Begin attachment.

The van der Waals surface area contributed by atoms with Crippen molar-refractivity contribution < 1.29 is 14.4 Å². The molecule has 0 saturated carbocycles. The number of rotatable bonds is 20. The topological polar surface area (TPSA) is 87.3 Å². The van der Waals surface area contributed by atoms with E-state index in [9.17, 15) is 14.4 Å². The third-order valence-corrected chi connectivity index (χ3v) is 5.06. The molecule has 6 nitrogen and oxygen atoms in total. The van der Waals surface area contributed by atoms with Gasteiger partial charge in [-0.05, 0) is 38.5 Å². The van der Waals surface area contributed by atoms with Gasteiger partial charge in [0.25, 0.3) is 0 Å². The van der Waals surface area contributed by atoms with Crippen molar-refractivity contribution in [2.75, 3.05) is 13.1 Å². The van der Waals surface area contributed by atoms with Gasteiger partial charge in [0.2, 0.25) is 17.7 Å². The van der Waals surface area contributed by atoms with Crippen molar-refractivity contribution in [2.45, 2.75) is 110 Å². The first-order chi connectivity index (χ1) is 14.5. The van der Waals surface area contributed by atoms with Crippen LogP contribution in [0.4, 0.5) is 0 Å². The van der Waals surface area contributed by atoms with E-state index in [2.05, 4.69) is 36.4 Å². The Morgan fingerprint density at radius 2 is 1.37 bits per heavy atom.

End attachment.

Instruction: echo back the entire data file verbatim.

The van der Waals surface area contributed by atoms with Crippen molar-refractivity contribution < 1.29 is 14.4 Å². The molecule has 0 saturated carbocycles. The number of rotatable bonds is 20. The topological polar surface area (TPSA) is 87.3 Å². The van der Waals surface area contributed by atoms with E-state index in [9.17, 15) is 14.4 Å². The third-order valence-corrected chi connectivity index (χ3v) is 5.06. The molecule has 6 nitrogen and oxygen atoms in total. The van der Waals surface area contributed by atoms with Gasteiger partial charge in [-0.05, 0) is 38.5 Å². The van der Waals surface area contributed by atoms with Gasteiger partial charge in [0.25, 0.3) is 0 Å². The van der Waals surface area contributed by atoms with Crippen molar-refractivity contribution in [2.75, 3.05) is 13.1 Å². The van der Waals surface area contributed by atoms with Gasteiger partial charge in [0.2, 0.25) is 17.7 Å². The van der Waals surface area contributed by atoms with Crippen molar-refractivity contribution in [2.45, 2.75) is 110 Å². The first-order chi connectivity index (χ1) is 14.5. The van der Waals surface area contributed by atoms with Crippen LogP contribution in [0.4, 0.5) is 0 Å². The van der Waals surface area contributed by atoms with E-state index in [2.05, 4.69) is 36.4 Å². The Morgan fingerprint density at radius 2 is 1.37 bits per heavy atom.